Data Privacy & Cybersecurity
DATA PRIVACY & CYBERSECURITY
Businesses and organizations of all sizes and industries are facing increased threats to their data stewardship on the one hand, and constantly evolving regulatory requirements and growing prosecutorial regimes on the other. And it’s only getting more challenging.
Our Data Privacy and Cyber Security team provides counsel on threat prevention and mitigation in the context of your key business drivers: Intellectual Property, Financial/Fiduciary, Regulatory/Compliance, Operational, Growth/Opportunity, Strategy, Human Capital and Reputation/Brand.
We employ an integrated approach focused on 1) preventing attacks through proactive mitigation programs; 2) monitoring and detecting potential cyber risks; and 3) responding to breaches and other adverse events. We customize our Data Privacy and Cyber Security services to your business—size, industry, technologies, stakeholders, and compliance regimes.
Our platform starts with your business needs and “ends” with an intense focus on helping you “get back to business” and drive enterprise value. It’s a comprehensive, business-minded, intelligent approach to managing, mitigating and responding to cyber threats.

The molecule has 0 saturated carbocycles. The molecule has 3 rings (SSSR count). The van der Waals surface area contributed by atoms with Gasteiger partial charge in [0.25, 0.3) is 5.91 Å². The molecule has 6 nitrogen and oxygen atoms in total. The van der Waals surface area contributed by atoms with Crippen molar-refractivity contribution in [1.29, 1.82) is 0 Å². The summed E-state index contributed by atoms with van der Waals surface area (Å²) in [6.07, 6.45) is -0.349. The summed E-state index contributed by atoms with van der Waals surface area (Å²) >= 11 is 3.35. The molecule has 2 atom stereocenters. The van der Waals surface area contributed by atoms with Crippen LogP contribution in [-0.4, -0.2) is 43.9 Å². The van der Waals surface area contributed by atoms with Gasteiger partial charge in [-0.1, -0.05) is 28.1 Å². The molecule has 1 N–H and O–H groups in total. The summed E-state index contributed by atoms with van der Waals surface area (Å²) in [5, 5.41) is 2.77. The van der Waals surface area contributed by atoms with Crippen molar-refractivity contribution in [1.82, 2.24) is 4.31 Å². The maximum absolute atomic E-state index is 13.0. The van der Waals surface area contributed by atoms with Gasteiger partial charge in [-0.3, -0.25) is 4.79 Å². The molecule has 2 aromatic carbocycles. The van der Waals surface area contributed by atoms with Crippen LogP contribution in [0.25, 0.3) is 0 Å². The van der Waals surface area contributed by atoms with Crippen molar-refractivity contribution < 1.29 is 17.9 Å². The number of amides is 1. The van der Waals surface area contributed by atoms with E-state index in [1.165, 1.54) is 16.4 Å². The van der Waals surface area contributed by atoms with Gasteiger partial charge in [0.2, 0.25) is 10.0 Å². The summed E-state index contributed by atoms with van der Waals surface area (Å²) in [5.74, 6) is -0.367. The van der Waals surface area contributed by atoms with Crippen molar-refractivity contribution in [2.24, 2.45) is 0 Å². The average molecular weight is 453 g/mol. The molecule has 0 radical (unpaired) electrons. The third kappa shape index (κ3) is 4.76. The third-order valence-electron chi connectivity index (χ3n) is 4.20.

Trends we’re watching in 2015-16
- Business leaders (not just IT departments) will be increasingly held directly accountable for data privacy controls and response to breaches.
- Incident response plans will need to consider how to instantly email those affected and reset user passwords on a massive scale.
- Wearable technologies and internet of things (IoT) will continue to proliferate, expanding the number of access points to and vulnerability of Protected Health Information (PHI) and other sensitive data.
- Terms of Service and vendor agreements will increasingly require provisions to mitigate liability and protocol for privacy matters.
- Employees will continue to be the biggest threat to cyber security, predominantly through negligence, requiring increased security training programs.
- State-level regulations will increase, providing a patch-work of data privacy and breach laws, making compliance increasingly difficult.
- Consumers will increasingly reach “data breach fatigue,” taking less action to protect themselves, requiring businesses to re-think their pre- and post-breach communications.
- Commercial drone use will continue to proliferate, putting some companies under both aviation and privacy regulations for the first time.
Who we work with
- All businesses, organizations and government entities that collect, transmit or store sensitive or personally identifiable information
- All industries including technology, health care, finance, infrastructure, defense, energy, big data, social media, data storage and professional services
- Companies using mobile apps, websites and social media. Whether communicating with, collecting information from, advertising to or doing business with clients and customers, they and others are impacted by the Telephone Consumer Protection Act (TCPA) and the Controlling the Assault of Non-Solicited Pornography and Marketing Act (CAN-SPAM)